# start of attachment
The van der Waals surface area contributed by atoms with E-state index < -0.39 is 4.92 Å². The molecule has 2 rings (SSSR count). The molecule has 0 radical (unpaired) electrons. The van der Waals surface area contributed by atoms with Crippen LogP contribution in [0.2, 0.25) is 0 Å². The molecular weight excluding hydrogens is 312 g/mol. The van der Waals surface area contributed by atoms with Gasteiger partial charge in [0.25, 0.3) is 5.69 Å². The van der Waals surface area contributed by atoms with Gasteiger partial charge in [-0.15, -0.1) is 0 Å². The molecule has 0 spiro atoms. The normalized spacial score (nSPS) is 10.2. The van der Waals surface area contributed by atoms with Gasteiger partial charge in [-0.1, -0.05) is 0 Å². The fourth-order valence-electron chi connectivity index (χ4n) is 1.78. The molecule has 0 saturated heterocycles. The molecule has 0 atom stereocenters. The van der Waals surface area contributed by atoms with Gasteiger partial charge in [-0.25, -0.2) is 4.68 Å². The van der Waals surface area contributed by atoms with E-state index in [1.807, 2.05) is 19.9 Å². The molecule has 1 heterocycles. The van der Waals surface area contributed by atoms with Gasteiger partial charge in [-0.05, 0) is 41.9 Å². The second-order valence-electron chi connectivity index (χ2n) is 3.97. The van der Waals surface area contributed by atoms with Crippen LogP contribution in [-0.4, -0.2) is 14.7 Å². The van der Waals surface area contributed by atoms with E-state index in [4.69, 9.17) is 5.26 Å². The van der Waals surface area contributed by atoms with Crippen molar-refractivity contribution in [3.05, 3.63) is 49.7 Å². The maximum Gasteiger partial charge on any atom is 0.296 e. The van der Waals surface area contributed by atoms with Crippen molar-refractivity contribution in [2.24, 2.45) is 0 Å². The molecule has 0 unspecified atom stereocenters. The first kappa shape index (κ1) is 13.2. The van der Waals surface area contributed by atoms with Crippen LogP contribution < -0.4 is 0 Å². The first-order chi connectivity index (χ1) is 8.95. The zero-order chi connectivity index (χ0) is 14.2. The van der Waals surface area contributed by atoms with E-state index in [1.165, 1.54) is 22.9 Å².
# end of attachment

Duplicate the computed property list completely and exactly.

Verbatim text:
The van der Waals surface area contributed by atoms with E-state index < -0.39 is 4.92 Å². The molecule has 2 rings (SSSR count). The molecule has 0 radical (unpaired) electrons. The van der Waals surface area contributed by atoms with Crippen LogP contribution in [0.2, 0.25) is 0 Å². The molecular weight excluding hydrogens is 312 g/mol. The van der Waals surface area contributed by atoms with Gasteiger partial charge in [0.25, 0.3) is 5.69 Å². The van der Waals surface area contributed by atoms with Gasteiger partial charge in [-0.15, -0.1) is 0 Å². The molecule has 0 spiro atoms. The normalized spacial score (nSPS) is 10.2. The van der Waals surface area contributed by atoms with Gasteiger partial charge in [-0.1, -0.05) is 0 Å². The fourth-order valence-electron chi connectivity index (χ4n) is 1.78. The molecule has 0 saturated heterocycles. The molecule has 0 atom stereocenters. The van der Waals surface area contributed by atoms with Gasteiger partial charge in [-0.25, -0.2) is 4.68 Å². The van der Waals surface area contributed by atoms with E-state index in [1.807, 2.05) is 19.9 Å². The molecule has 1 heterocycles. The van der Waals surface area contributed by atoms with Gasteiger partial charge in [-0.05, 0) is 41.9 Å². The second-order valence-electron chi connectivity index (χ2n) is 3.97. The van der Waals surface area contributed by atoms with Crippen LogP contribution in [-0.4, -0.2) is 14.7 Å². The van der Waals surface area contributed by atoms with E-state index in [4.69, 9.17) is 5.26 Å². The van der Waals surface area contributed by atoms with Crippen molar-refractivity contribution in [3.05, 3.63) is 49.7 Å². The maximum Gasteiger partial charge on any atom is 0.296 e. The van der Waals surface area contributed by atoms with Crippen molar-refractivity contribution in [2.24, 2.45) is 0 Å². The molecule has 0 unspecified atom stereocenters. The first kappa shape index (κ1) is 13.2. The van der Waals surface area contributed by atoms with Crippen LogP contribution < -0.4 is 0 Å². The first-order chi connectivity index (χ1) is 8.95. The zero-order chi connectivity index (χ0) is 14.2. The van der Waals surface area contributed by atoms with E-state index in [1.165, 1.54) is 22.9 Å².